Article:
This 2013 excerpt of the New York Times, Jly 22, is by DavidLeonhardt.
Climbing the income ladder occurs less often in the Southeast and industrial Midwest, with the odds notably low in Atlanta, Charlotte, Memphis, Raleigh, Indianapolis, Cincinnati, and Columbus. By contrast, some of the highest rates occur in the Northeast, Great Plains, and West, including in New York, Boston, Salt Lake City, Pittsburgh, Seattle, and large swaths of California and Minnesota.
That variation does not stem simply from the fact that some areas have higher average incomes: upward mobility rates often differ sharply in areas where average income is similar, like Atlanta and Seattle. Fairly poor children in Seattle —- those who grew up in the 25th percentile of the national income distribution -— do as well financially when they grow up as middle-class children -— those who grew up at the 50th percentile -— from Atlanta.
In Atlanta, concentrated poverty, extensive traffic, and a weak public-transit system make it difficult to get to the job opportunities.
Four broad factors affect income mobility, including the size and dispersion of the local middle class. All else being equal, upward mobility tended to be higher in metropolitan areas where poor families were more dispersed among mixed-income neighborhoods.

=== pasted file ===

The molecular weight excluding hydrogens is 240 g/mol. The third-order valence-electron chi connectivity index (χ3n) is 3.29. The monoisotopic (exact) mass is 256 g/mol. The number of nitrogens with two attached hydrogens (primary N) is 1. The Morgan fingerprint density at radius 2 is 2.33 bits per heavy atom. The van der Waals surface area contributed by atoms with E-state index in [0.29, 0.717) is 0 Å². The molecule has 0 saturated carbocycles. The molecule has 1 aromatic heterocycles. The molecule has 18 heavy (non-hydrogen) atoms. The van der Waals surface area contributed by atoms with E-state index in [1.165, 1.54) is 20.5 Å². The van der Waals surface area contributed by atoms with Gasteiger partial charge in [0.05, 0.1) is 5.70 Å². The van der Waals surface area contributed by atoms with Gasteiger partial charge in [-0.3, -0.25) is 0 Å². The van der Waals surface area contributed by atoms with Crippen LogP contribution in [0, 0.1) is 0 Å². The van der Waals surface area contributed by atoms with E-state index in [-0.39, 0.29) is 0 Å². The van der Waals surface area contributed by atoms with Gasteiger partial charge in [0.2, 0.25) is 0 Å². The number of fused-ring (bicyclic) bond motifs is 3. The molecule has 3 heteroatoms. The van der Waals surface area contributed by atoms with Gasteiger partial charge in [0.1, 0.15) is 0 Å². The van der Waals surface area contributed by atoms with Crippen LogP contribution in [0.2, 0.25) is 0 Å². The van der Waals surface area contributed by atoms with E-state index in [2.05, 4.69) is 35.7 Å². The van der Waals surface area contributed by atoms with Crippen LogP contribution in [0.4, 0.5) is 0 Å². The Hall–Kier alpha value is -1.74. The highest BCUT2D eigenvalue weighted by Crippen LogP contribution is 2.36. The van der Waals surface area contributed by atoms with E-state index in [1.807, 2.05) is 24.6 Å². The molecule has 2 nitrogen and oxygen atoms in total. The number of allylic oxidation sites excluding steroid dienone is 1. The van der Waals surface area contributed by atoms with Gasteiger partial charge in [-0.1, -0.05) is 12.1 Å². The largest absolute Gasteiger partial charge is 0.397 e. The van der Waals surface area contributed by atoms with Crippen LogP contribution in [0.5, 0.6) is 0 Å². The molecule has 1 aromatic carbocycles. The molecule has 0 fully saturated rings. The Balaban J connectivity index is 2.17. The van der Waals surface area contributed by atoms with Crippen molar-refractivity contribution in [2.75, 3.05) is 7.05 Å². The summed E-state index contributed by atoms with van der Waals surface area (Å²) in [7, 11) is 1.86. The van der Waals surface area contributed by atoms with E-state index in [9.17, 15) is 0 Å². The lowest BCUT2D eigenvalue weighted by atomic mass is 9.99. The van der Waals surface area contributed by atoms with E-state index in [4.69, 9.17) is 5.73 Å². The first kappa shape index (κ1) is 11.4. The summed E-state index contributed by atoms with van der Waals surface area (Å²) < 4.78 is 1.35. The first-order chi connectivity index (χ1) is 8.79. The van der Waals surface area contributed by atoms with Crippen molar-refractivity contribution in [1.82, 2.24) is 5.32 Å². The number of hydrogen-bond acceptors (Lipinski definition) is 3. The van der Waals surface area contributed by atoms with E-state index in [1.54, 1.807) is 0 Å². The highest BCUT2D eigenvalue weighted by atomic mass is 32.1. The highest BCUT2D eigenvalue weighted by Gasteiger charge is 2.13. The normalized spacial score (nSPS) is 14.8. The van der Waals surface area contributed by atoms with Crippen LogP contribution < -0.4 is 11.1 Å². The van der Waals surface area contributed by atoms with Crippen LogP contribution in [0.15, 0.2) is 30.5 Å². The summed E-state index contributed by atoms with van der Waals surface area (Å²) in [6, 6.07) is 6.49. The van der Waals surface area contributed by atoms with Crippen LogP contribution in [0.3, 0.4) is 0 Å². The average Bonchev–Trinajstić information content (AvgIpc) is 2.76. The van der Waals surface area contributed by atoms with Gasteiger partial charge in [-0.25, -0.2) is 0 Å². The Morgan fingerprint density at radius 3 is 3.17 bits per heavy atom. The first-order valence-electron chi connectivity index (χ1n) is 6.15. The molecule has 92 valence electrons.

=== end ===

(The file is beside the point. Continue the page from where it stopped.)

Income mobility was also higher in areas with more two-parent households, better elementary schools and high schools, and more civic engagement, including membership in religious and community groups.
Larger tax credits for the poor and higher taxes on the affluent seemed to improve income mobility only slightly. There’s only modest or no correlation between mobility and the number of local colleges and their tuition rates or between mobility and the amount of extreme wealth in a region.
Children who moved at a young age from a low-mobility area to a high-mobility area did almost as well as those who spent their entire childhoods in a higher-mobility area. But children who moved as teenagers did less well.
Ed. Notes: To change cities from habitats for cars to habitats for people, you could change land from an object of speculation to a source of common wealth. Where owners pay a land tax (or could be Land Dues or land-use fees), they can’t afford to speculate so they keep their land at best use. Their individual acts of development add up to in-filling the city, making it more compact, which makes mass transit (getting to work) more efficient.